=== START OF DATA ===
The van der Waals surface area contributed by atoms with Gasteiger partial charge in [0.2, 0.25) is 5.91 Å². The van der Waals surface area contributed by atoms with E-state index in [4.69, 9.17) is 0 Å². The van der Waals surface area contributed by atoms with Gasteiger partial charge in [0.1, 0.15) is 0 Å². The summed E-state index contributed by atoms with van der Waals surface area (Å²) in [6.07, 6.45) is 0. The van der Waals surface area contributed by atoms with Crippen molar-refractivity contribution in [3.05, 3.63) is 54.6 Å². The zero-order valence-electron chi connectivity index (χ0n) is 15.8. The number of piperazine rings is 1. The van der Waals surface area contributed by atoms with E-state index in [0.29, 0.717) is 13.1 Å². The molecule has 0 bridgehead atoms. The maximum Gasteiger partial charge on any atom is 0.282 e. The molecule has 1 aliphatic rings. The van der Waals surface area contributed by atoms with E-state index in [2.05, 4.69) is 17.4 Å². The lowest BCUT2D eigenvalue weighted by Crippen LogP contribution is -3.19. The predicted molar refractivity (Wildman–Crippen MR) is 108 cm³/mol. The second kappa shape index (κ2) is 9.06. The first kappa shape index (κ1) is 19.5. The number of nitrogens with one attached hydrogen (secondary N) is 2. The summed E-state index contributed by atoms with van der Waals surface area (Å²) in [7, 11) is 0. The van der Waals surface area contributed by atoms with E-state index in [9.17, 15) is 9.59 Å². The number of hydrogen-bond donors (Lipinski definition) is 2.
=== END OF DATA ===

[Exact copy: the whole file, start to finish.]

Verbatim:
The van der Waals surface area contributed by atoms with Gasteiger partial charge in [0.2, 0.25) is 5.91 Å². The van der Waals surface area contributed by atoms with E-state index in [4.69, 9.17) is 0 Å². The van der Waals surface area contributed by atoms with Gasteiger partial charge in [0.1, 0.15) is 0 Å². The summed E-state index contributed by atoms with van der Waals surface area (Å²) in [6.07, 6.45) is 0. The van der Waals surface area contributed by atoms with Crippen molar-refractivity contribution in [3.05, 3.63) is 54.6 Å². The zero-order valence-electron chi connectivity index (χ0n) is 15.8. The number of piperazine rings is 1. The van der Waals surface area contributed by atoms with E-state index in [0.29, 0.717) is 13.1 Å². The molecule has 0 bridgehead atoms. The maximum Gasteiger partial charge on any atom is 0.282 e. The molecule has 1 aliphatic rings. The van der Waals surface area contributed by atoms with E-state index in [2.05, 4.69) is 17.4 Å². The lowest BCUT2D eigenvalue weighted by Crippen LogP contribution is -3.19. The predicted molar refractivity (Wildman–Crippen MR) is 108 cm³/mol. The second kappa shape index (κ2) is 9.06. The first kappa shape index (κ1) is 19.5. The number of nitrogens with one attached hydrogen (secondary N) is 2. The summed E-state index contributed by atoms with van der Waals surface area (Å²) in [7, 11) is 0. The van der Waals surface area contributed by atoms with E-state index in [9.17, 15) is 9.59 Å². The number of hydrogen-bond donors (Lipinski definition) is 2.